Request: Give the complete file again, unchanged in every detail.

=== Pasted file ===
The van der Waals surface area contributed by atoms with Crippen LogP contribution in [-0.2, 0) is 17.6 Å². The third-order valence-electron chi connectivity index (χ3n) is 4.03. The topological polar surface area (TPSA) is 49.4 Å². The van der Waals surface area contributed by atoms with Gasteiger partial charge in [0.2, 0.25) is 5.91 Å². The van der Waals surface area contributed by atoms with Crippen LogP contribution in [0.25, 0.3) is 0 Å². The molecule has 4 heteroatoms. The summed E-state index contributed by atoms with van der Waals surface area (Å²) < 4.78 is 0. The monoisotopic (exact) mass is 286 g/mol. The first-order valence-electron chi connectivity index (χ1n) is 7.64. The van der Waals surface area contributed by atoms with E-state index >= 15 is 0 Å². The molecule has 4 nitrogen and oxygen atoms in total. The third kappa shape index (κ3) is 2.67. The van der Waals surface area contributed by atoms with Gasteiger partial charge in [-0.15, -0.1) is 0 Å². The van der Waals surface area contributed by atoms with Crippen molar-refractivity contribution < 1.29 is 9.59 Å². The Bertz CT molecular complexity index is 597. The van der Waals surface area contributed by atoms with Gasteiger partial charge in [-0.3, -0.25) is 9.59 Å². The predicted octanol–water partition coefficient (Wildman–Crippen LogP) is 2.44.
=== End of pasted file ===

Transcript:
The van der Waals surface area contributed by atoms with Crippen LogP contribution in [-0.2, 0) is 17.6 Å². The third-order valence-electron chi connectivity index (χ3n) is 4.03. The topological polar surface area (TPSA) is 49.4 Å². The van der Waals surface area contributed by atoms with Gasteiger partial charge in [0.2, 0.25) is 5.91 Å². The van der Waals surface area contributed by atoms with Crippen LogP contribution in [0.25, 0.3) is 0 Å². The molecule has 4 heteroatoms. The summed E-state index contributed by atoms with van der Waals surface area (Å²) < 4.78 is 0. The monoisotopic (exact) mass is 286 g/mol. The first-order valence-electron chi connectivity index (χ1n) is 7.64. The van der Waals surface area contributed by atoms with E-state index >= 15 is 0 Å². The molecule has 4 nitrogen and oxygen atoms in total. The third kappa shape index (κ3) is 2.67. The van der Waals surface area contributed by atoms with Gasteiger partial charge in [-0.15, -0.1) is 0 Å². The van der Waals surface area contributed by atoms with Crippen molar-refractivity contribution < 1.29 is 9.59 Å². The Bertz CT molecular complexity index is 597. The van der Waals surface area contributed by atoms with Gasteiger partial charge in [-0.3, -0.25) is 9.59 Å². The predicted octanol–water partition coefficient (Wildman–Crippen LogP) is 2.44.